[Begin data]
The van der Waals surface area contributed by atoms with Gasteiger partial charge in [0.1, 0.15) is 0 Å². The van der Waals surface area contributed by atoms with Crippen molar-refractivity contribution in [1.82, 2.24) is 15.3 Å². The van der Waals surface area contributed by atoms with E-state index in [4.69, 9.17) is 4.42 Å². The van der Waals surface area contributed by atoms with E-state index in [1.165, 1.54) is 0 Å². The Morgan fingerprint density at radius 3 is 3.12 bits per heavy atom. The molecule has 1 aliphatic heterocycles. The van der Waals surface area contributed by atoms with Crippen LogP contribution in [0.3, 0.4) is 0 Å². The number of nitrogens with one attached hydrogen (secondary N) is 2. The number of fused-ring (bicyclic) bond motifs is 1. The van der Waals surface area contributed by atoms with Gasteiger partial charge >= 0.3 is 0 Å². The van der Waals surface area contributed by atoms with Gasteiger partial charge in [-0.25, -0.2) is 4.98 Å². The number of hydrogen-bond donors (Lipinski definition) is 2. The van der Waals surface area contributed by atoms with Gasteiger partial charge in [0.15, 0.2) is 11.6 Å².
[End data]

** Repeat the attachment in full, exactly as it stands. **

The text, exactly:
The van der Waals surface area contributed by atoms with Gasteiger partial charge in [0.1, 0.15) is 0 Å². The van der Waals surface area contributed by atoms with Crippen molar-refractivity contribution in [1.82, 2.24) is 15.3 Å². The van der Waals surface area contributed by atoms with E-state index in [4.69, 9.17) is 4.42 Å². The van der Waals surface area contributed by atoms with E-state index in [1.165, 1.54) is 0 Å². The Morgan fingerprint density at radius 3 is 3.12 bits per heavy atom. The molecule has 1 aliphatic heterocycles. The van der Waals surface area contributed by atoms with Crippen LogP contribution in [0.3, 0.4) is 0 Å². The number of nitrogens with one attached hydrogen (secondary N) is 2. The number of fused-ring (bicyclic) bond motifs is 1. The van der Waals surface area contributed by atoms with Gasteiger partial charge >= 0.3 is 0 Å². The van der Waals surface area contributed by atoms with Gasteiger partial charge in [-0.25, -0.2) is 4.98 Å². The number of hydrogen-bond donors (Lipinski definition) is 2. The van der Waals surface area contributed by atoms with Gasteiger partial charge in [0.15, 0.2) is 11.6 Å².